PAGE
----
Re: [PATCH 2/3] Security: Implement disablenetwork semantics. (v4)

From: Simon Horman
Date: Mon Jan 11 2010 - 08:39:15 EST

On Mon, Jan 11, 2010 at 01:29:43AM +0000, David Wagner wrote:
> Pavel Machek wrote:
> >Scenario 2:
> >
> >Mallory calls disablenetwork, calls sendmail as the first user after
> >boot; sendmail can't deliver anything (its network is disabled), but
> >starts forking and taking requests for other users, DoSing the mail
> >delivery.
> On my system, sendmail is started by trusted boot scripts before
> a "Mallory" would have a chance to do that, so the premise does not
> apply. I cannot guarantee this is the case on every system, but I'm
> not familiar with any important exceptions.
> >Scenario 3:
> >
> >Mallory calls disablenetwork, then keeps hammering on su, knowing that
> >su can no longer send data to audit subsystem and so he will not get caught.
> And then what? I don't see how this gets Mallory very far.
> She can keep hammering on su and keep getting denied access to
> root, and it's not going to help her much.

I wondered about that too. But IIRC the stated scenario was that there
was a PAM module involved that spawned a daemon on-demand that communicated
over the network. And if Mallory's invocation of su caused that daemon to
be spawned then it would be inherit disablenetwork. And that would affect
subsequent authentication through that module.

Furthermore the scenario had su access being logged over the network,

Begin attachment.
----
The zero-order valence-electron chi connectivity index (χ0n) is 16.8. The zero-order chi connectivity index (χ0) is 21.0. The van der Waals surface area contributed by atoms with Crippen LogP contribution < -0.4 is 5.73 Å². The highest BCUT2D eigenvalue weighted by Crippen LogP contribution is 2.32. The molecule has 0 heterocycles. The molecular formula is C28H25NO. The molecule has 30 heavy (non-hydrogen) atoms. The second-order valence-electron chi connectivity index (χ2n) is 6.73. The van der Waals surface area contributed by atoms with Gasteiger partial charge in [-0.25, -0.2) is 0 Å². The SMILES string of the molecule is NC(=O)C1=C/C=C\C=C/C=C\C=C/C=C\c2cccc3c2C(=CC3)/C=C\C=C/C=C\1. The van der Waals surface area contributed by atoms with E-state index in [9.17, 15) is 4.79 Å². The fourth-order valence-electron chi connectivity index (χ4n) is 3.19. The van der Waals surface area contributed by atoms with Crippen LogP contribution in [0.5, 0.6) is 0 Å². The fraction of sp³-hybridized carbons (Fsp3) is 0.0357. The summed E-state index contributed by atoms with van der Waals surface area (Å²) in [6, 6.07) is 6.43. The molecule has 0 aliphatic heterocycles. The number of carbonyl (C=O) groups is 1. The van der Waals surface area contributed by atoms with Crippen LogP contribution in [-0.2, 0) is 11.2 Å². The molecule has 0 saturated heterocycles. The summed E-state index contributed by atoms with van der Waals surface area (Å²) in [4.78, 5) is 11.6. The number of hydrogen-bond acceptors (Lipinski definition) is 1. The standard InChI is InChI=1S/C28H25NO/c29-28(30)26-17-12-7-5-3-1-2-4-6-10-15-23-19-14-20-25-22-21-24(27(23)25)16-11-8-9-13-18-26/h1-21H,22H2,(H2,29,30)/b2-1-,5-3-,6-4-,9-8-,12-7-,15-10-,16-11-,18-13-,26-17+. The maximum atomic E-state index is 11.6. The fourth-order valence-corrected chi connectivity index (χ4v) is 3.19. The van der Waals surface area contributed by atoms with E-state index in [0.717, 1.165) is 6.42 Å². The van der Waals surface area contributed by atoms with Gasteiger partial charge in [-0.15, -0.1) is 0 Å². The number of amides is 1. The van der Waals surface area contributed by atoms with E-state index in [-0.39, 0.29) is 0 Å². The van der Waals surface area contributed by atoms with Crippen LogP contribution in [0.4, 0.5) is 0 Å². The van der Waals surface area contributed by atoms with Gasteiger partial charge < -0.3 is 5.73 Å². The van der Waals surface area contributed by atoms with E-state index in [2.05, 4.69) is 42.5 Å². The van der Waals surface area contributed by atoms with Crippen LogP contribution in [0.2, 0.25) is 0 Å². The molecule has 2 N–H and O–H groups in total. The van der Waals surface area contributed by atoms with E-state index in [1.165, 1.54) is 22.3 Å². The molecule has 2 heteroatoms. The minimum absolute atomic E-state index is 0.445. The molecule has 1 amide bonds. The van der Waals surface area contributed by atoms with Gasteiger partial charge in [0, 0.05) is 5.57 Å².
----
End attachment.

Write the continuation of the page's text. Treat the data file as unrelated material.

so Mallory's maliciousness would not be logged.

> (Note: If root's password is guessable, then there's a fair chance you're
> screwed even without disablenetwork. If root has a guessable password,
> then Mallory can keep trying until she guesses right, then when she
> gets it right, go and retroactively edit the logs to eliminate the
> log entries if necessary -- if those log entries are ever looked at,
> which is often dubious. It's very difficult to build a secure system
> if the root password is guessable. So in my opinion, the root password
> must be unguessable if you want to have a secure system, and we should
> analyze disablenetwork under the assumption that sysadmins have done so.
> And if the system administrators do choose an unguessable password,
> then your Scenario 3 doesn't seem to help Mallory.)
> The impact here seems pretty minor.

I don't think guessable passwords were part of the scenario.

> >You can trivialy make disablenetwork disable setuid exec, too. That
> >will introduce better isolation facilities, but not introduce any new
> >security problems.
> Yup, this is probably the compromise that must be made, for political
> reasons, to get this into the kernel.
> But I just want to document that it's not clear to me that this decision
> is well justified on technical grounds.
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